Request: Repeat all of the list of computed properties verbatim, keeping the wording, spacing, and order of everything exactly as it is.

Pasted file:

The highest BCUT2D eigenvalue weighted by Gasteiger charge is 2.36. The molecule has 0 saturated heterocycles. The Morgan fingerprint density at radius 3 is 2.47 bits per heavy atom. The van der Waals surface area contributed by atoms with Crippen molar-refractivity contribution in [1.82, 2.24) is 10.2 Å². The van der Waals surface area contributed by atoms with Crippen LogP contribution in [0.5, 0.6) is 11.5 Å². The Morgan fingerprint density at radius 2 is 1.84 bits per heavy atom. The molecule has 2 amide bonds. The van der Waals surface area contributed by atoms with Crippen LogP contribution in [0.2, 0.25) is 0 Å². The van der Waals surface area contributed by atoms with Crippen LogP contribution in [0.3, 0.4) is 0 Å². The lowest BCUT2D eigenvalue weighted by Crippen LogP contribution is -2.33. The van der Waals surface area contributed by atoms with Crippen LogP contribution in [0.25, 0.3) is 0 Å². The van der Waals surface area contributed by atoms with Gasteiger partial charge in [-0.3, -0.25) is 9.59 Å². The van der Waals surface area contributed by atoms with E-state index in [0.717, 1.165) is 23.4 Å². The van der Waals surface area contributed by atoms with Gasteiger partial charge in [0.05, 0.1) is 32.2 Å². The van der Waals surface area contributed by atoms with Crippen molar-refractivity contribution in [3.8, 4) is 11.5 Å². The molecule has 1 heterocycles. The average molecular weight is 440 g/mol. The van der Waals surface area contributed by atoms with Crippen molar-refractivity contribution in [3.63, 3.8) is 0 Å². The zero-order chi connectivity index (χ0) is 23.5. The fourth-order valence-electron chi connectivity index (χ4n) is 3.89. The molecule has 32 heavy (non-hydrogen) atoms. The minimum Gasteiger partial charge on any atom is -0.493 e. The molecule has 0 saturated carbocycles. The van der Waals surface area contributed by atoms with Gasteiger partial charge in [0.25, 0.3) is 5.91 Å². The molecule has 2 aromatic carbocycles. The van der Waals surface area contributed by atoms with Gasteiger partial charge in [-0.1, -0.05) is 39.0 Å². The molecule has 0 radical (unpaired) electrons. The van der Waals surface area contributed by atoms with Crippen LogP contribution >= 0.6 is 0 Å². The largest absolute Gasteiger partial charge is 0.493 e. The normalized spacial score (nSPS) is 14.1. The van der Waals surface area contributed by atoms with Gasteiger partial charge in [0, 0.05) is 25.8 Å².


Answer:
The highest BCUT2D eigenvalue weighted by Gasteiger charge is 2.36. The molecule has 0 saturated heterocycles. The Morgan fingerprint density at radius 3 is 2.47 bits per heavy atom. The van der Waals surface area contributed by atoms with Crippen molar-refractivity contribution in [1.82, 2.24) is 10.2 Å². The van der Waals surface area contributed by atoms with Crippen LogP contribution in [0.5, 0.6) is 11.5 Å². The Morgan fingerprint density at radius 2 is 1.84 bits per heavy atom. The molecule has 2 amide bonds. The van der Waals surface area contributed by atoms with Crippen LogP contribution in [0.2, 0.25) is 0 Å². The van der Waals surface area contributed by atoms with Crippen LogP contribution in [0.3, 0.4) is 0 Å². The lowest BCUT2D eigenvalue weighted by Crippen LogP contribution is -2.33. The van der Waals surface area contributed by atoms with Crippen LogP contribution in [0.25, 0.3) is 0 Å². The van der Waals surface area contributed by atoms with Gasteiger partial charge in [-0.3, -0.25) is 9.59 Å². The van der Waals surface area contributed by atoms with E-state index in [0.717, 1.165) is 23.4 Å². The van der Waals surface area contributed by atoms with Gasteiger partial charge in [0.05, 0.1) is 32.2 Å². The van der Waals surface area contributed by atoms with Crippen molar-refractivity contribution in [3.8, 4) is 11.5 Å². The molecule has 1 heterocycles. The average molecular weight is 440 g/mol. The van der Waals surface area contributed by atoms with Crippen molar-refractivity contribution in [3.63, 3.8) is 0 Å². The zero-order chi connectivity index (χ0) is 23.5. The fourth-order valence-electron chi connectivity index (χ4n) is 3.89. The molecule has 32 heavy (non-hydrogen) atoms. The minimum Gasteiger partial charge on any atom is -0.493 e. The molecule has 0 saturated carbocycles. The van der Waals surface area contributed by atoms with Gasteiger partial charge in [0.25, 0.3) is 5.91 Å². The molecule has 2 aromatic carbocycles. The van der Waals surface area contributed by atoms with Gasteiger partial charge in [-0.1, -0.05) is 39.0 Å². The molecule has 0 radical (unpaired) electrons. The van der Waals surface area contributed by atoms with Crippen LogP contribution >= 0.6 is 0 Å². The largest absolute Gasteiger partial charge is 0.493 e. The normalized spacial score (nSPS) is 14.1. The van der Waals surface area contributed by atoms with Gasteiger partial charge in [0, 0.05) is 25.8 Å².